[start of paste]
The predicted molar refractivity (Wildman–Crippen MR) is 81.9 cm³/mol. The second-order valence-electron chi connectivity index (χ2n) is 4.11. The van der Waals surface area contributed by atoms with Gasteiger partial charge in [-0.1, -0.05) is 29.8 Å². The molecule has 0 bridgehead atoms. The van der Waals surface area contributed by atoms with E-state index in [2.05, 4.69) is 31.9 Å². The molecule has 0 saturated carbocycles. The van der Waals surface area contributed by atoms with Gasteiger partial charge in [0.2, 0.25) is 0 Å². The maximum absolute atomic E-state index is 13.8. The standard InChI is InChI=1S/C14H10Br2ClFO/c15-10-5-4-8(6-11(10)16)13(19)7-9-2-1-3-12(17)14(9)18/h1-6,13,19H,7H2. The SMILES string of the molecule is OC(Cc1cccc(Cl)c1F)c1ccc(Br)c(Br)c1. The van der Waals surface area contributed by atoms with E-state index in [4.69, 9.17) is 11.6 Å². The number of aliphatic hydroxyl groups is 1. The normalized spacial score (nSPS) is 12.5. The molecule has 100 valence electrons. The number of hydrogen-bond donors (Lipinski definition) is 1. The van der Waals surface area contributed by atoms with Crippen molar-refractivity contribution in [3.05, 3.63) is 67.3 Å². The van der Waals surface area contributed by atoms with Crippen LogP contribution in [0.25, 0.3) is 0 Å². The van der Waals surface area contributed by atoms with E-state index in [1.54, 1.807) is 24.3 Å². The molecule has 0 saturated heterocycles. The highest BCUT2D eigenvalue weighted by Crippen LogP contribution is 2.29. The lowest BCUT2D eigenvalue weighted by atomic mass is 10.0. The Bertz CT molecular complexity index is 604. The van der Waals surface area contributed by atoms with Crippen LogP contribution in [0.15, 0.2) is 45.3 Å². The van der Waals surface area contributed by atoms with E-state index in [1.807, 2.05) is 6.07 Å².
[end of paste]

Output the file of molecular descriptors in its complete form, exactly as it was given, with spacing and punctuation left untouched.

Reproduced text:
The predicted molar refractivity (Wildman–Crippen MR) is 81.9 cm³/mol. The second-order valence-electron chi connectivity index (χ2n) is 4.11. The van der Waals surface area contributed by atoms with Gasteiger partial charge in [-0.1, -0.05) is 29.8 Å². The molecule has 0 bridgehead atoms. The van der Waals surface area contributed by atoms with E-state index in [2.05, 4.69) is 31.9 Å². The molecule has 0 saturated carbocycles. The van der Waals surface area contributed by atoms with Gasteiger partial charge in [0.2, 0.25) is 0 Å². The maximum absolute atomic E-state index is 13.8. The standard InChI is InChI=1S/C14H10Br2ClFO/c15-10-5-4-8(6-11(10)16)13(19)7-9-2-1-3-12(17)14(9)18/h1-6,13,19H,7H2. The SMILES string of the molecule is OC(Cc1cccc(Cl)c1F)c1ccc(Br)c(Br)c1. The van der Waals surface area contributed by atoms with E-state index in [4.69, 9.17) is 11.6 Å². The number of aliphatic hydroxyl groups is 1. The normalized spacial score (nSPS) is 12.5. The molecule has 100 valence electrons. The number of hydrogen-bond donors (Lipinski definition) is 1. The van der Waals surface area contributed by atoms with Crippen molar-refractivity contribution in [3.05, 3.63) is 67.3 Å². The van der Waals surface area contributed by atoms with Crippen LogP contribution in [0.25, 0.3) is 0 Å². The van der Waals surface area contributed by atoms with E-state index in [1.54, 1.807) is 24.3 Å². The molecule has 0 saturated heterocycles. The highest BCUT2D eigenvalue weighted by Crippen LogP contribution is 2.29. The lowest BCUT2D eigenvalue weighted by atomic mass is 10.0. The Bertz CT molecular complexity index is 604. The van der Waals surface area contributed by atoms with Crippen LogP contribution in [0.15, 0.2) is 45.3 Å². The van der Waals surface area contributed by atoms with E-state index in [1.807, 2.05) is 6.07 Å².